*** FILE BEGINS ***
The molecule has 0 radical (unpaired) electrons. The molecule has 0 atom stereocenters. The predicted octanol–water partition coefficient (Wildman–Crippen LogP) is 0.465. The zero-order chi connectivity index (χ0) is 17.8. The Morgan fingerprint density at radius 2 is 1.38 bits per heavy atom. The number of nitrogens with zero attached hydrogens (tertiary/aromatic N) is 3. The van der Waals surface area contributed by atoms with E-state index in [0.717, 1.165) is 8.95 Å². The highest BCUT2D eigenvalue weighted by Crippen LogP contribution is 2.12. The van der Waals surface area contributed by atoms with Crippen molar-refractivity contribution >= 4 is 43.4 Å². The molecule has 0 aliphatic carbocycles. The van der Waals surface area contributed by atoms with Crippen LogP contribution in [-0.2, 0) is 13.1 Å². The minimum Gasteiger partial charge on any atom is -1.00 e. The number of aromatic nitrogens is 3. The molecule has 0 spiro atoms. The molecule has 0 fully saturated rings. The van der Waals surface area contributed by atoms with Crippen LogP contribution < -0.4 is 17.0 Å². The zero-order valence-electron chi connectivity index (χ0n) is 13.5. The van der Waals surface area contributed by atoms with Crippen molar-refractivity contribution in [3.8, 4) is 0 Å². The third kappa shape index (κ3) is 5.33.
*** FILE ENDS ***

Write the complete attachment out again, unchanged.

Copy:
The molecule has 0 radical (unpaired) electrons. The molecule has 0 atom stereocenters. The predicted octanol–water partition coefficient (Wildman–Crippen LogP) is 0.465. The zero-order chi connectivity index (χ0) is 17.8. The Morgan fingerprint density at radius 2 is 1.38 bits per heavy atom. The number of nitrogens with zero attached hydrogens (tertiary/aromatic N) is 3. The van der Waals surface area contributed by atoms with E-state index in [0.717, 1.165) is 8.95 Å². The highest BCUT2D eigenvalue weighted by Crippen LogP contribution is 2.12. The van der Waals surface area contributed by atoms with Crippen molar-refractivity contribution >= 4 is 43.4 Å². The molecule has 0 aliphatic carbocycles. The van der Waals surface area contributed by atoms with Crippen LogP contribution in [-0.2, 0) is 13.1 Å². The minimum Gasteiger partial charge on any atom is -1.00 e. The number of aromatic nitrogens is 3. The molecule has 0 spiro atoms. The molecule has 0 fully saturated rings. The van der Waals surface area contributed by atoms with Crippen LogP contribution < -0.4 is 17.0 Å². The zero-order valence-electron chi connectivity index (χ0n) is 13.5. The van der Waals surface area contributed by atoms with Crippen molar-refractivity contribution in [3.8, 4) is 0 Å². The third kappa shape index (κ3) is 5.33.